A BRCA2 mutation incorrectly mapped in the original BRCA2 reference sequence, is a common West Danish founder mutation disrupting mRNA splicing

Research output: Contribution to journalArticle

Abstract

Inherited mutations in the tumor suppressor genes BRCA1 and BRCA2 predispose carriers to breast and ovarian cancer. The authors have identified a mutation in BRCA2, 7845+1G > A (c.7617+1G > A), not previously regarded as deleterious because of incorrect mapping of the splice junction in the originally published genomic reference sequence. This reference sequence is generally used in many laboratories and it maps the mutation 16 base pairs inside intron 15. However, according to the recent reference sequences the mutation is located in the consensus donor splice sequence. By reverse transcriptase analysis, loss of exon 15 in the final transcript interrupting the open reading frame was demonstrated. Furthermore, the mutation segregates with a cancer phenotype in 18 Danish families. By genetic analysis of more than 3,500 Danish breast/ovarian cancer risk families, the mutation was identified as the most common BRCA2 mutation in West Denmark, while it is rare in Central and East Denmark and not identified in South Sweden. Haplotype analysis using dense SNP arrays indicated a common founder of the mutation approximately 1,500 years ago.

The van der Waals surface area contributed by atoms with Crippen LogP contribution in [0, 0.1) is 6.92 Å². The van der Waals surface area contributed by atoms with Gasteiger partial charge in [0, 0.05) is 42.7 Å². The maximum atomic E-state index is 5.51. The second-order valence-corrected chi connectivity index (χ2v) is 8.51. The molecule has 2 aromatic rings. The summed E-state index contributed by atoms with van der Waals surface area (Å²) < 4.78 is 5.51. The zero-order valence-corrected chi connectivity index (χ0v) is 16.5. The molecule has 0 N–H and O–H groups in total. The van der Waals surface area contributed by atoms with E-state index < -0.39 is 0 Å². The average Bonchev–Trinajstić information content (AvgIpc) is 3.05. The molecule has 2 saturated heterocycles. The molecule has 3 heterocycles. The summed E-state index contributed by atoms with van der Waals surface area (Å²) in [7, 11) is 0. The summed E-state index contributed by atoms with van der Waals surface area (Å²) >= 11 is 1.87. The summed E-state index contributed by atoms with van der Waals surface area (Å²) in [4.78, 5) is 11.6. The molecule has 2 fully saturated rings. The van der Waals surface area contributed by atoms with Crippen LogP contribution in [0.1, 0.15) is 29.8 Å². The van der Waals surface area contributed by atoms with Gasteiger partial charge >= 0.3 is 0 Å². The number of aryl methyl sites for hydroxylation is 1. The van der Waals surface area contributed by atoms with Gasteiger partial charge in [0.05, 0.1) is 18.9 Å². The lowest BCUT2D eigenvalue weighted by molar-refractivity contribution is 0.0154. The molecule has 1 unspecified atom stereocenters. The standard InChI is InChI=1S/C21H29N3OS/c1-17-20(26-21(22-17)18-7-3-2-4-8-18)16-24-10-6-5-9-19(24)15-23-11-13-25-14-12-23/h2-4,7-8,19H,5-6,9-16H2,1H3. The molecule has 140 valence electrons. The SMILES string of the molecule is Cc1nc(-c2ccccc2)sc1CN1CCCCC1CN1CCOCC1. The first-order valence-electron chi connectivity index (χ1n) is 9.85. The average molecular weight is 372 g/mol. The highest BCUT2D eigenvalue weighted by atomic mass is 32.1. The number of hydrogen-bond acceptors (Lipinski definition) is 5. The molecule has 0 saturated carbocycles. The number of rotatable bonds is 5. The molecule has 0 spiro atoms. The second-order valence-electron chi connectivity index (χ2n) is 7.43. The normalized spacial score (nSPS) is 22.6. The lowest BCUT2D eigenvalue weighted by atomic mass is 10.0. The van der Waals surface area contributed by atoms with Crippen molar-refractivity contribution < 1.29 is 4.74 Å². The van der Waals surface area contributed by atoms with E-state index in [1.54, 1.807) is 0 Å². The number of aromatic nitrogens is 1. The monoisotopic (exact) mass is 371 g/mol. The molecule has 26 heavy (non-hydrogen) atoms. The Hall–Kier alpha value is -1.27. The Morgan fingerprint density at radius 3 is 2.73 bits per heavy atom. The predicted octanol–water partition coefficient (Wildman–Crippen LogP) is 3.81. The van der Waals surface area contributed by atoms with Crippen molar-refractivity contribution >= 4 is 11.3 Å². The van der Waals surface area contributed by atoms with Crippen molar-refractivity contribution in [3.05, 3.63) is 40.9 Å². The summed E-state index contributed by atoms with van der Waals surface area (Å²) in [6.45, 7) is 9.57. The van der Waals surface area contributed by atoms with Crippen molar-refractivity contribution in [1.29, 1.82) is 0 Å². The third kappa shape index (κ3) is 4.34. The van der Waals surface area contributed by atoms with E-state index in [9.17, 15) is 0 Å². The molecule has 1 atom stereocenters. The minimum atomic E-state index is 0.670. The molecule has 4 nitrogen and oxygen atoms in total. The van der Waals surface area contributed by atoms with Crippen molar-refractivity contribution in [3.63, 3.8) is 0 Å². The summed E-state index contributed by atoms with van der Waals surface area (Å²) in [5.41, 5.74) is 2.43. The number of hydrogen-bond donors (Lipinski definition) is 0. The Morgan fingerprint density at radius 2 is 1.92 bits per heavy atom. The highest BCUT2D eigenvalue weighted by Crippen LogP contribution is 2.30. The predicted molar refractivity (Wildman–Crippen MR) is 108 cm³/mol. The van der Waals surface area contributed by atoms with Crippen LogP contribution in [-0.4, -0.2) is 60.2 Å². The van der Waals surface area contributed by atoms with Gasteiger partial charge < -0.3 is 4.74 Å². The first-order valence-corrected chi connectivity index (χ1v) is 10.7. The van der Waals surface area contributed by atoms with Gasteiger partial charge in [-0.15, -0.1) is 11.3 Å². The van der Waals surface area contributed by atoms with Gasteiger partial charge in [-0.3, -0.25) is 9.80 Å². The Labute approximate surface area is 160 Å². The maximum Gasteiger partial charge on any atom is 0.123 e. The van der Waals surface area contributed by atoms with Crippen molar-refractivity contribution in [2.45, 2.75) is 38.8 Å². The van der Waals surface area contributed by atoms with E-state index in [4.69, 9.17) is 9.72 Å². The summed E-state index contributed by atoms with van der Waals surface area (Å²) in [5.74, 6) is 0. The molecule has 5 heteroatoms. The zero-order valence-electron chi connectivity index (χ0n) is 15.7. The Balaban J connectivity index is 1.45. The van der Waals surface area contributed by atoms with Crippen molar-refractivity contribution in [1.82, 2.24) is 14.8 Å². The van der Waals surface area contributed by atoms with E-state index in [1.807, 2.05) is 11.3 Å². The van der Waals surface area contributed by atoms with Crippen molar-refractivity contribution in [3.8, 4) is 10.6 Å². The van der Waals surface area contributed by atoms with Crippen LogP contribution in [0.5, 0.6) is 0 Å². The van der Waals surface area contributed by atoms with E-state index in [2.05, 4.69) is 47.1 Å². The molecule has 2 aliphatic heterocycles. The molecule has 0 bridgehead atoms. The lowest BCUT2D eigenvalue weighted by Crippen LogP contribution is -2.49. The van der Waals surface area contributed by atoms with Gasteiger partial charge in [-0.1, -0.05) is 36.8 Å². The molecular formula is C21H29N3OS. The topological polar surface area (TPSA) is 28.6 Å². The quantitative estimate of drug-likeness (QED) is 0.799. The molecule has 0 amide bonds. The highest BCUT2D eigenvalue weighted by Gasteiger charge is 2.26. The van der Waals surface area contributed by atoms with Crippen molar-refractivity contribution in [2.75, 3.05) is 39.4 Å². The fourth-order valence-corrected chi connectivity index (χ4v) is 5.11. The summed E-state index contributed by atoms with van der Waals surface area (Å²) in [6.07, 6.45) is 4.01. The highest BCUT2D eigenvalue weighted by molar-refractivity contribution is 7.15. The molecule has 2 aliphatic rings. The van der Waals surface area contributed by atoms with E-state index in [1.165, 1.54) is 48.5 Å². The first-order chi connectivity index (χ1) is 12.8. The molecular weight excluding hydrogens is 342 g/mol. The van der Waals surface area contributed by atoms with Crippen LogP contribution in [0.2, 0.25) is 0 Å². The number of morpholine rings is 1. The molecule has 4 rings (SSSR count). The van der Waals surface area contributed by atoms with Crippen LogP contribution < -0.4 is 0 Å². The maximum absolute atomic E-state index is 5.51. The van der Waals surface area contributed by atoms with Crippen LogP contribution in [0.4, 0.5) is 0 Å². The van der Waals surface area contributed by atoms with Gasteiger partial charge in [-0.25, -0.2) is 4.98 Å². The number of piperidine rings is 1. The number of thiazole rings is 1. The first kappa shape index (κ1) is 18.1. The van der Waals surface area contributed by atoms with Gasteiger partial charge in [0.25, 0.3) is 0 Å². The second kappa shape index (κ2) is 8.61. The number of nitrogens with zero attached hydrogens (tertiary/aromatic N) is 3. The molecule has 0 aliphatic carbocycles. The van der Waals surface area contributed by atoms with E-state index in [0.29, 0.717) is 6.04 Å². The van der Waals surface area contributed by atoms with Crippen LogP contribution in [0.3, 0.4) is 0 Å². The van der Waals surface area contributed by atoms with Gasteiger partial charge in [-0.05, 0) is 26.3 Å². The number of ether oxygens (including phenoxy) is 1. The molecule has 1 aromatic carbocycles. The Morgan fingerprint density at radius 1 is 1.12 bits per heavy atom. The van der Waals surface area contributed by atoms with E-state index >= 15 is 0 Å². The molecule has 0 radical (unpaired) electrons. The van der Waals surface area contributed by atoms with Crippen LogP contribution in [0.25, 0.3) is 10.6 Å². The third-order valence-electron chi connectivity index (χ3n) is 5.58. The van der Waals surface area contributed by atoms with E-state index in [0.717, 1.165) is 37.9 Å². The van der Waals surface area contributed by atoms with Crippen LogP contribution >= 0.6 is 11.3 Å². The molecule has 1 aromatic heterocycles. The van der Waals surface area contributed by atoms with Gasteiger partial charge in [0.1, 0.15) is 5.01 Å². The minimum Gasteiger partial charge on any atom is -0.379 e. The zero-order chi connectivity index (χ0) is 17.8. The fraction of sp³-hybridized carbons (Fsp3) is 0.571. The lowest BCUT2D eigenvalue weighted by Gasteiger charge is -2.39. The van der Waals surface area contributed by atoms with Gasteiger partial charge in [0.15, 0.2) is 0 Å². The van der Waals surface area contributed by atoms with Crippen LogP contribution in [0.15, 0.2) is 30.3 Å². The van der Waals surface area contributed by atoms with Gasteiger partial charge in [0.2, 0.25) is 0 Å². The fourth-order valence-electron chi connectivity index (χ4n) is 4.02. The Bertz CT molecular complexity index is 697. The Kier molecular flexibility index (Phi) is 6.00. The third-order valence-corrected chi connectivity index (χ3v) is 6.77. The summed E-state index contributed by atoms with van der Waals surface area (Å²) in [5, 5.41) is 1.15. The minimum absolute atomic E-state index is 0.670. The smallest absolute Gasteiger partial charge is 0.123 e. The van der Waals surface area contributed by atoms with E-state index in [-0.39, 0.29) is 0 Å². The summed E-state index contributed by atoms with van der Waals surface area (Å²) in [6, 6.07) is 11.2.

Details

Authors
  • Mads Thomassen
  • Inge Sokilde Pedersen
  • Ida Vogel
  • Thomas v. O. Hansen
  • Charlotte Brasch-Andersen
  • Claus L. Brasen
  • Dorthe Cruger
  • Lone Sunde
  • Finn C. Nielsen
  • Uffe B. Jensen
  • Marie Luise Bisgaard
  • Åke Borg
  • Anne-Marie Gerdes
  • Torben A. Kruse
Organisations
Research areas and keywords

Subject classification (UKÄ) – MANDATORY

  • Cancer and Oncology

Keywords

  • Hereditary breast cancer, BRCA2, 7845+1G > A, Founder mutation, Mutation age, SNP array, RT-PCR
Original languageEnglish
Pages (from-to)179-185
JournalBreast Cancer Research and Treatment
Volume128
Issue number1
Publication statusPublished - 2011
Publication categoryResearch
Peer-reviewedYes